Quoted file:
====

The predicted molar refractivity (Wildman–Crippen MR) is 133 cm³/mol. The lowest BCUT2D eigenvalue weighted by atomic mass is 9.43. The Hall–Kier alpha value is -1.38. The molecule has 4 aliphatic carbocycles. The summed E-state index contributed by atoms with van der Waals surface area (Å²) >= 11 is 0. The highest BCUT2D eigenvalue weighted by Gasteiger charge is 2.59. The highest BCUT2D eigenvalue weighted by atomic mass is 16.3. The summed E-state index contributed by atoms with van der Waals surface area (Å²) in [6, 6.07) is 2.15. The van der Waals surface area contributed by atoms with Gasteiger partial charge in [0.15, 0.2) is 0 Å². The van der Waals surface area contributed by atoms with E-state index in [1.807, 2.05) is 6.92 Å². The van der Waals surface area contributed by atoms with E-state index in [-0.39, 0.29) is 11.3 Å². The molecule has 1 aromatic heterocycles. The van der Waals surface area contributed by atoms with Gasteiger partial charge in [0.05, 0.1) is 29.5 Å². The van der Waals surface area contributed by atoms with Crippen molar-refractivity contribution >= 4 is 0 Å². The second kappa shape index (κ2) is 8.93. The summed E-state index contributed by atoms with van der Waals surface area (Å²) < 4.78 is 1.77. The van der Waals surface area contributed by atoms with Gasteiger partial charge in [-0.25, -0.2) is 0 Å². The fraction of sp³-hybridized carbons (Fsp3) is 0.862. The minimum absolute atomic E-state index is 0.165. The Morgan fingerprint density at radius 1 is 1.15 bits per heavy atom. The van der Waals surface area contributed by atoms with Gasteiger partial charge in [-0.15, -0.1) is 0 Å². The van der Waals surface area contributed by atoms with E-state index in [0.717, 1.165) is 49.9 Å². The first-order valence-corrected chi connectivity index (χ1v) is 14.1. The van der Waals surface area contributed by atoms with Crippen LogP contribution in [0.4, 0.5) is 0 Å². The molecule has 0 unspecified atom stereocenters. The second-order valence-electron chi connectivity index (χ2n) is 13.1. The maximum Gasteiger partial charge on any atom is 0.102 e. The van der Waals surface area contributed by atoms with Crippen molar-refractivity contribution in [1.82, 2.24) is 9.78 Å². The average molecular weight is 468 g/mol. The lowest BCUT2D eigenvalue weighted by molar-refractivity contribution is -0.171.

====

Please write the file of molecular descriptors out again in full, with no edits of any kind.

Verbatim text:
The predicted molar refractivity (Wildman–Crippen MR) is 133 cm³/mol. The lowest BCUT2D eigenvalue weighted by atomic mass is 9.43. The Hall–Kier alpha value is -1.38. The molecule has 4 aliphatic carbocycles. The summed E-state index contributed by atoms with van der Waals surface area (Å²) >= 11 is 0. The highest BCUT2D eigenvalue weighted by Gasteiger charge is 2.59. The highest BCUT2D eigenvalue weighted by atomic mass is 16.3. The summed E-state index contributed by atoms with van der Waals surface area (Å²) in [6, 6.07) is 2.15. The van der Waals surface area contributed by atoms with Gasteiger partial charge in [0.15, 0.2) is 0 Å². The van der Waals surface area contributed by atoms with E-state index in [1.807, 2.05) is 6.92 Å². The van der Waals surface area contributed by atoms with E-state index in [-0.39, 0.29) is 11.3 Å². The molecule has 1 aromatic heterocycles. The van der Waals surface area contributed by atoms with Gasteiger partial charge in [0.05, 0.1) is 29.5 Å². The van der Waals surface area contributed by atoms with Crippen molar-refractivity contribution >= 4 is 0 Å². The second kappa shape index (κ2) is 8.93. The summed E-state index contributed by atoms with van der Waals surface area (Å²) < 4.78 is 1.77. The van der Waals surface area contributed by atoms with Gasteiger partial charge in [-0.25, -0.2) is 0 Å². The fraction of sp³-hybridized carbons (Fsp3) is 0.862. The minimum absolute atomic E-state index is 0.165. The Morgan fingerprint density at radius 1 is 1.15 bits per heavy atom. The van der Waals surface area contributed by atoms with Gasteiger partial charge in [-0.15, -0.1) is 0 Å². The van der Waals surface area contributed by atoms with E-state index in [0.717, 1.165) is 49.9 Å². The first-order valence-corrected chi connectivity index (χ1v) is 14.1. The van der Waals surface area contributed by atoms with Crippen LogP contribution in [0.4, 0.5) is 0 Å². The molecule has 0 unspecified atom stereocenters. The second-order valence-electron chi connectivity index (χ2n) is 13.1. The maximum Gasteiger partial charge on any atom is 0.102 e. The van der Waals surface area contributed by atoms with Crippen molar-refractivity contribution in [1.82, 2.24) is 9.78 Å². The average molecular weight is 468 g/mol. The lowest BCUT2D eigenvalue weighted by molar-refractivity contribution is -0.171.